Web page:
Juan Matute Qualifies to Join Two Children as Spain’s “Family” Team for Wellington Nations Cup
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By KENNETH J. BRADDICK
WELLINGTON, Florida, Mar. 17–With Juan Matute and his two teenage children qualified to ride for Spain as what may be the first ever all-family team in a dressage Nations Cup, they turned the focus to preparing more horses as back up for the CDIO3* in Wellington next month.
Juan Matute, a three-time Olympian, obtained the required two scores of more than 65 per cent at a national Prix St. Georges in the WEF Dressage Classic National Show at the Global Dressage Festival at the Palm Beach International Equestrian Center’s Stadium complex, the same multimillion dollar where the Nations Cup will be held April 11-14.
Juan, his daughter Paula, 17, and son, Juan Jr., 15, will ride on the team for the Nations Cup that is testing a new format of mixed big and small tour combinations aimed at moving to the top level dressage at the Pan American Games. The world’s second largest multisport championships after the Olympics has been at Prix St. Georges but the International Equestrian Federation wants the Olympic qualifying competition to be at Grand Prix.
To make it a complete family team, Maria, Juan’s wife and a member of the Ybarra family, will serve as chef d’equipe, following in the footsteps of her grandfather who was chef for Spain at the Munich Olympics in 1972.
“We’re so excited” Juan said, “it is hard to put into words.”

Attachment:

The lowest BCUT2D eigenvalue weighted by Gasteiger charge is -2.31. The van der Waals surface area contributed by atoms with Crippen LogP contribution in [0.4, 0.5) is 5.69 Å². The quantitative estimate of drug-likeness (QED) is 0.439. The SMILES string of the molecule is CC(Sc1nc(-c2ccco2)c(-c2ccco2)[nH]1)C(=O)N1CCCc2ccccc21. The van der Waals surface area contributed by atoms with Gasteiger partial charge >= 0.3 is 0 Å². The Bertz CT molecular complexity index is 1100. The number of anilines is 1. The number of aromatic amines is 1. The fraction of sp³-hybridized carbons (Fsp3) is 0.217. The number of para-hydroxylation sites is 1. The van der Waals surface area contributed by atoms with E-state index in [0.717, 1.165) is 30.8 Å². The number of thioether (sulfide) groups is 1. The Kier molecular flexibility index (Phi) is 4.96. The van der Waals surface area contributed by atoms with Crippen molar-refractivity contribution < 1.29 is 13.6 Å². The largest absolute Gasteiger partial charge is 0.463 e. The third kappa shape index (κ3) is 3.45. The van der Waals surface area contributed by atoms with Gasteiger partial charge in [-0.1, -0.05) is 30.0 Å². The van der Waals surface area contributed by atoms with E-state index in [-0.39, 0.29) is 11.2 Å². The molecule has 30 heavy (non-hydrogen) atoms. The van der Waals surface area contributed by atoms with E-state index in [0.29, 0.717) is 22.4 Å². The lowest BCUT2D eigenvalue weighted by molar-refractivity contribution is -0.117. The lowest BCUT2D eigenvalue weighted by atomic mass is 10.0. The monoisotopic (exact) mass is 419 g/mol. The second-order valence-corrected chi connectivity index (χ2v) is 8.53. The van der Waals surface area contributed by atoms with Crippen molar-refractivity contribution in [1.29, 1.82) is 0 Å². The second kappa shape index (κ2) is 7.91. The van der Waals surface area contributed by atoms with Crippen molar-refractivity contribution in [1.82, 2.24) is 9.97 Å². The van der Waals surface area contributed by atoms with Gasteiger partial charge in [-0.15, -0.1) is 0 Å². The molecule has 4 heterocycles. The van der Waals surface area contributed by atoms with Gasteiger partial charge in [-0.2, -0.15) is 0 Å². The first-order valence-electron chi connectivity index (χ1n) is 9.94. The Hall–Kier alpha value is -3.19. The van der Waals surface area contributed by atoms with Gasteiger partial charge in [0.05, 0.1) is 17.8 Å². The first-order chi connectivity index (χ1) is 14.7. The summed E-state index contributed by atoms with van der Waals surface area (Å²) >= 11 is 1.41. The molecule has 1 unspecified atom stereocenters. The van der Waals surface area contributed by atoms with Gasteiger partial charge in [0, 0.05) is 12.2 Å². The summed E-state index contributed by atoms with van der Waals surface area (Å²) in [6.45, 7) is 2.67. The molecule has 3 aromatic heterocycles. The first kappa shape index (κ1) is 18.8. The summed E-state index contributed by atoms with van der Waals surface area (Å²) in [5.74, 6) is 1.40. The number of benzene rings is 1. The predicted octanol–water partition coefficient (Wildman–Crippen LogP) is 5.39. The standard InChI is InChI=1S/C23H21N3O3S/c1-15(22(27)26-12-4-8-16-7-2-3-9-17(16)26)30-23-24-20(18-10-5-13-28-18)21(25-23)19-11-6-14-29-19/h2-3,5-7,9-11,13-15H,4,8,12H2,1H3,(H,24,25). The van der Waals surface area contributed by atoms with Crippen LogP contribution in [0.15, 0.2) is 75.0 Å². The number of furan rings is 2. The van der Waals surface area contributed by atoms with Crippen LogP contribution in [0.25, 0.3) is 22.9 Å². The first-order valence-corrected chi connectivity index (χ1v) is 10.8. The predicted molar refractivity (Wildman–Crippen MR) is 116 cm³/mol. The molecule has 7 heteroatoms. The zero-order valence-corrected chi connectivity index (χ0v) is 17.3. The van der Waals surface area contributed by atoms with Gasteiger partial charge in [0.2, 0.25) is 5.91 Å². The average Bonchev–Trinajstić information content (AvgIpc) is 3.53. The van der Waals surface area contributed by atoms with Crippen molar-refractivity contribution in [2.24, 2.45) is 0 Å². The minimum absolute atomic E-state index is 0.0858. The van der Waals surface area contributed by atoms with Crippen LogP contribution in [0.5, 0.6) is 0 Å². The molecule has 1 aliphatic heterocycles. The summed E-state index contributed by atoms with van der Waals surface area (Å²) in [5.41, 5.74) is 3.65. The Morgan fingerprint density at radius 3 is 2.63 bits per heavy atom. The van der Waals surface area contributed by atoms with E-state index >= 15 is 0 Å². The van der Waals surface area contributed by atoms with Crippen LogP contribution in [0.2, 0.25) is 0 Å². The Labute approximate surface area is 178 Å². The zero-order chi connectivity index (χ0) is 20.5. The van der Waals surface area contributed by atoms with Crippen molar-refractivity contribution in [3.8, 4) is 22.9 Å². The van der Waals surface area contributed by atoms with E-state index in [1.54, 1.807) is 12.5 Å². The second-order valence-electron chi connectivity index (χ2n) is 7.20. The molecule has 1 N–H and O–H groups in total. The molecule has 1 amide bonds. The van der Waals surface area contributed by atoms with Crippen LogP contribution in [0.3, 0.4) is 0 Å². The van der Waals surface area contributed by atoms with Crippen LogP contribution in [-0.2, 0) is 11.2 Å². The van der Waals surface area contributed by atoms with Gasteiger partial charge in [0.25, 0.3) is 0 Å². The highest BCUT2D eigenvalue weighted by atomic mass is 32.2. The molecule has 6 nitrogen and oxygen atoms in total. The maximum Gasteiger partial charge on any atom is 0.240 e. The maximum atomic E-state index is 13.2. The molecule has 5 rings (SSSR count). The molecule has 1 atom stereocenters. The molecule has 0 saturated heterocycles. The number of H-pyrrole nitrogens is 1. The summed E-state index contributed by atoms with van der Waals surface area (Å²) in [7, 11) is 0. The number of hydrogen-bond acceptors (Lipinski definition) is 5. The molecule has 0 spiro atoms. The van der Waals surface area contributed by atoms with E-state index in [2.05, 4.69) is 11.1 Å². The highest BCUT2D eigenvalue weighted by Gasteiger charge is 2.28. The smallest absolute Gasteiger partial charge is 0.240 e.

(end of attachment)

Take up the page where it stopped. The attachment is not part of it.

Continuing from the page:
Paula and Juan, Jr. were not so short on words–their goal is to beat their father.
After the Beijing Games in 2008, his third Olympics, Juan retired from international competition in a career that also included being world champion in jumping in 1982.
Since the family moved to the United States five years ago, Juan had not ridden competitively but Paula and Juan Jr. have been active in dressage competitions in Wellington in South Florida which hosts the world’s largest horse shows every winter.
But the opportunity for the three of them to compete as a family for Spain was too good an opportunity to pass up.
Spain’s national federation set a requirement of two scores of at least 65 per cent for Juan to qualify for the team.
So Juan got serious–and in a sign of the times that have changed since he competed–wore a helmet for the first time ever at a show and attempted to qualify.
He succeeded in the first two classes he rode in, attaining the scores above 65 per cent.
A large group of supporters turned out to watch the rides, but more can be expected for the Nations Cup.
“It’s mportant for us because this is our second home,” Juan said. “We are not strangers. We feel at home in Wellington. A lot of people are behind us, a lot of them Americans.”
Both Paula and Juan Jr. are students at the Palm Beach International Academy. As is not unusual in this equestrian community, they have been able work out a schedule that enables them to ride and train in the morning then go to school in the afternoon.
Juan Jr. misses eventing at which he was successful but dropped to take up dressage.
But both look forward to wearing the Spanish flag on their riding coats that they will earn as representatives of their country.
Although the three riders each have capable horses that have been competed successfully for years–Don Diego, Chicago and Gaspar–they are developing two horses as back ups to be sure they are prepared for any problems. The two horses, Califar and Escritor de Ymas II, are PRE, pure Spanish horses, an aspect that is important to them.
And they have owned the horses since they were youngsters and now are part of the family.